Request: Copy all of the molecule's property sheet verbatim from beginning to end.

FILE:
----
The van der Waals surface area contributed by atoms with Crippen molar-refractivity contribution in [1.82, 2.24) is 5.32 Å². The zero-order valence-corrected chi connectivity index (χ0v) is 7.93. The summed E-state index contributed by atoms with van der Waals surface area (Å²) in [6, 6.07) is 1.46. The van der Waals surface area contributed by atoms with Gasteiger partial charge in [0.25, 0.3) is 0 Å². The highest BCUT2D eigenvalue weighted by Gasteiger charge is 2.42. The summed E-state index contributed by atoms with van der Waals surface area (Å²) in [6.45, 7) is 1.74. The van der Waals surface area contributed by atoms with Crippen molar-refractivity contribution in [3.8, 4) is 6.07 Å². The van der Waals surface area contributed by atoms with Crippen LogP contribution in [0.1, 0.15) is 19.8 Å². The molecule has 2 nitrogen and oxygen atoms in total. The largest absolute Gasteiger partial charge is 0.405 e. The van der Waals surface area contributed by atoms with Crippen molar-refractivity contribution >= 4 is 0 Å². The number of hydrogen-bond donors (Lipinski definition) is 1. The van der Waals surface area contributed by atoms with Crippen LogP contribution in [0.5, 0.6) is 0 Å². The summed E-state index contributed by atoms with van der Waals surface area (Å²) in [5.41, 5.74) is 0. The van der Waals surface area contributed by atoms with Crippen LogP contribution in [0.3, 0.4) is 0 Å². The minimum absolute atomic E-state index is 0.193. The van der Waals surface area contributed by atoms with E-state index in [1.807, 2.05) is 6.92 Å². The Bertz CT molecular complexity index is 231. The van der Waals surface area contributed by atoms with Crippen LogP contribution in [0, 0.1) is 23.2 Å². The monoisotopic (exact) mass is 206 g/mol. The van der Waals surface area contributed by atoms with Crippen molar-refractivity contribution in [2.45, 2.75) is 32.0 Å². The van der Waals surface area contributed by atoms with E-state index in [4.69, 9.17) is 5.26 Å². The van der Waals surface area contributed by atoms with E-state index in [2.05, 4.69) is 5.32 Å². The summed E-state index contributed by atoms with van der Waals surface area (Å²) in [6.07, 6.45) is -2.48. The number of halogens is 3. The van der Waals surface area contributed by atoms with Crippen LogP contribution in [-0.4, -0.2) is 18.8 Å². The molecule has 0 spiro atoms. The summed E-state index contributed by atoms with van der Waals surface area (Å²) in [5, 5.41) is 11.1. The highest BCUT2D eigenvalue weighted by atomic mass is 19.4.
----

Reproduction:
The van der Waals surface area contributed by atoms with Crippen molar-refractivity contribution in [1.82, 2.24) is 5.32 Å². The zero-order valence-corrected chi connectivity index (χ0v) is 7.93. The summed E-state index contributed by atoms with van der Waals surface area (Å²) in [6, 6.07) is 1.46. The van der Waals surface area contributed by atoms with Gasteiger partial charge in [0.25, 0.3) is 0 Å². The highest BCUT2D eigenvalue weighted by Gasteiger charge is 2.42. The summed E-state index contributed by atoms with van der Waals surface area (Å²) in [6.45, 7) is 1.74. The van der Waals surface area contributed by atoms with Crippen molar-refractivity contribution in [3.8, 4) is 6.07 Å². The van der Waals surface area contributed by atoms with Crippen LogP contribution in [0.1, 0.15) is 19.8 Å². The molecule has 2 nitrogen and oxygen atoms in total. The largest absolute Gasteiger partial charge is 0.405 e. The van der Waals surface area contributed by atoms with Crippen molar-refractivity contribution >= 4 is 0 Å². The number of hydrogen-bond donors (Lipinski definition) is 1. The van der Waals surface area contributed by atoms with Crippen LogP contribution in [0.5, 0.6) is 0 Å². The summed E-state index contributed by atoms with van der Waals surface area (Å²) in [5.41, 5.74) is 0. The van der Waals surface area contributed by atoms with Crippen LogP contribution in [0.3, 0.4) is 0 Å². The minimum absolute atomic E-state index is 0.193. The van der Waals surface area contributed by atoms with E-state index in [1.807, 2.05) is 6.92 Å². The Bertz CT molecular complexity index is 231. The van der Waals surface area contributed by atoms with Crippen LogP contribution in [0, 0.1) is 23.2 Å². The monoisotopic (exact) mass is 206 g/mol. The van der Waals surface area contributed by atoms with Crippen molar-refractivity contribution in [2.45, 2.75) is 32.0 Å². The van der Waals surface area contributed by atoms with E-state index in [4.69, 9.17) is 5.26 Å². The van der Waals surface area contributed by atoms with E-state index in [2.05, 4.69) is 5.32 Å². The summed E-state index contributed by atoms with van der Waals surface area (Å²) in [6.07, 6.45) is -2.48. The number of halogens is 3. The van der Waals surface area contributed by atoms with Crippen LogP contribution in [-0.4, -0.2) is 18.8 Å². The molecule has 0 spiro atoms. The summed E-state index contributed by atoms with van der Waals surface area (Å²) in [5, 5.41) is 11.1. The highest BCUT2D eigenvalue weighted by atomic mass is 19.4.